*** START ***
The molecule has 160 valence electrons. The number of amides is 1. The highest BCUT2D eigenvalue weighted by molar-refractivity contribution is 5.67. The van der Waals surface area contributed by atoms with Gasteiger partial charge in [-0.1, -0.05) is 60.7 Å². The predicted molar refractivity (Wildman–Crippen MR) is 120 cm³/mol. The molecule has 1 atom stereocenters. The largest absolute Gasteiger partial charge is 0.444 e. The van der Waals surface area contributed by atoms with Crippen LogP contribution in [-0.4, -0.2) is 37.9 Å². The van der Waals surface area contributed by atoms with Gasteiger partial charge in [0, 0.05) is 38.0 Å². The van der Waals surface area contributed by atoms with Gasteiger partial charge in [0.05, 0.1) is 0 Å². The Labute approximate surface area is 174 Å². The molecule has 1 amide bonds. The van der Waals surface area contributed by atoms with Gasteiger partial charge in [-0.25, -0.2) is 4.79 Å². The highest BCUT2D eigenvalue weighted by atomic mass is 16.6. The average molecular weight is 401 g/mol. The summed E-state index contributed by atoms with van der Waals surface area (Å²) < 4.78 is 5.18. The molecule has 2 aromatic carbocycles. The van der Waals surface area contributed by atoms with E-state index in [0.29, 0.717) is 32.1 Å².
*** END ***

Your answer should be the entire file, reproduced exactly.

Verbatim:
The molecule has 160 valence electrons. The number of amides is 1. The highest BCUT2D eigenvalue weighted by molar-refractivity contribution is 5.67. The van der Waals surface area contributed by atoms with Gasteiger partial charge in [-0.1, -0.05) is 60.7 Å². The predicted molar refractivity (Wildman–Crippen MR) is 120 cm³/mol. The molecule has 1 atom stereocenters. The largest absolute Gasteiger partial charge is 0.444 e. The van der Waals surface area contributed by atoms with Crippen LogP contribution in [-0.4, -0.2) is 37.9 Å². The van der Waals surface area contributed by atoms with Gasteiger partial charge in [0, 0.05) is 38.0 Å². The van der Waals surface area contributed by atoms with Gasteiger partial charge in [0.05, 0.1) is 0 Å². The Labute approximate surface area is 174 Å². The molecule has 1 amide bonds. The van der Waals surface area contributed by atoms with Gasteiger partial charge in [-0.25, -0.2) is 4.79 Å². The highest BCUT2D eigenvalue weighted by atomic mass is 16.6. The average molecular weight is 401 g/mol. The summed E-state index contributed by atoms with van der Waals surface area (Å²) < 4.78 is 5.18. The molecule has 2 aromatic carbocycles. The van der Waals surface area contributed by atoms with E-state index in [0.29, 0.717) is 32.1 Å².